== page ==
This post is for Alex Cavanaugh’s Insecure Writers Support Group (click the link for details on what that means and how to join. You will also find a list of bloggers signed up to the challenge that are worth checking out. The first Wednesday of every month, we all post our thoughts, fears or words of encouragement for fellow writers.
This month’s question — When you set out to write a story, do you try to be more original or do you try to give readers what they want?
This question’s answer in my case is a mix of both. I write prehistoric fiction which is a niche genre. That means anything I write tends to be unique, original, and fresh. The disadvantage is that not many read or write it, but the advantage is, those drawn to these storylines find me and hopefully read all of my books (because there isn’t much competition).
That doesn’t mean I can get lazy as a storyteller, though! I must give readers what they expect from any great historical fiction piece or they won’t finish the book. This includes:
- The story includes lots of factual historical events that are fundamental to the plot and characters.
- Characters are based on real people, the plots on real-life events. They just happen to have occurred in a time before history was recorded in anything other than rocks and bones.
- My stories like all good stories rely on a series of problems that are solved only to beget more serious problems–rising action, turning points, reactions, and a final climax.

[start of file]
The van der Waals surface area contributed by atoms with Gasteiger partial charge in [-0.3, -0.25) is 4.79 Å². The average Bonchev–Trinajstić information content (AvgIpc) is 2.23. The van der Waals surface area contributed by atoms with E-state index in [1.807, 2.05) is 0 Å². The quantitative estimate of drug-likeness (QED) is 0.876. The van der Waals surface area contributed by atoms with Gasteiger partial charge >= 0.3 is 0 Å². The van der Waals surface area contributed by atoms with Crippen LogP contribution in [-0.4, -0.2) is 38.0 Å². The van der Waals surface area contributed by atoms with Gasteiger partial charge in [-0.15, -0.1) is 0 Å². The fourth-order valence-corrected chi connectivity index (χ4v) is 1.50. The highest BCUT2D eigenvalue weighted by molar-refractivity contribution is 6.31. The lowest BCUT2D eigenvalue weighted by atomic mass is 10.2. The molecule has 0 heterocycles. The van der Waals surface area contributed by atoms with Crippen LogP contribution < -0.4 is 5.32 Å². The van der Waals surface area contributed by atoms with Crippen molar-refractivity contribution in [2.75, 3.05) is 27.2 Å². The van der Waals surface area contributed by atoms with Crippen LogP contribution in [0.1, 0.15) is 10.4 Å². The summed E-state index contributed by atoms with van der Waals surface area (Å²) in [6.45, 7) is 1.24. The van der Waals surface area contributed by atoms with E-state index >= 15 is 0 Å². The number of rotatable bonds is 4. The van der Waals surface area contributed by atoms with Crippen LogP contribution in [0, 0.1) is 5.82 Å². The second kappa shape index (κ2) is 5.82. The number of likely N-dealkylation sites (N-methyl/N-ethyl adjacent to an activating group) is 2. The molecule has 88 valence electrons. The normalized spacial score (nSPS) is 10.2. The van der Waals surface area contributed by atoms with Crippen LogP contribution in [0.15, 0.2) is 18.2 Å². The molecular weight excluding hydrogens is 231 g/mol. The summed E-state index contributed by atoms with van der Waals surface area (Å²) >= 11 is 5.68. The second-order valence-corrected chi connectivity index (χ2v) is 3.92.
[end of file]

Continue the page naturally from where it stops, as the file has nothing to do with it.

- The story revolves around a main character who experiences significant change over the course of the novel.
- S/he has an interesting (hopefully) cast of supporting characters to keep readers intrigued.
- Setting is treated almost like a character which is why the series is called Man vs. Nature. Back in prehistoric times, early man’s actions were determined as much by Nature as personal goals.
Let me know in the comments what you think.
I’m eager to read what you-all have to say about your writing.
Jacqui Murray is the author of the popular prehistoric fiction saga, Man vs. Nature which explores seminal events in man’s evolution one trilogy at a time. She is also the author of the Rowe-Delamagente thrillers and Building a Midshipman, the story of her daughter’s journey from high school to United States Naval Academy. Her non-fiction includes over a hundred books on integrating tech into education, reviews as an Amazon Vine Voice, a columnist for NEA Today, and a freelance journalist on tech ed topics. Look for her next prehistoric fiction, Natural Selection, Fall 2022.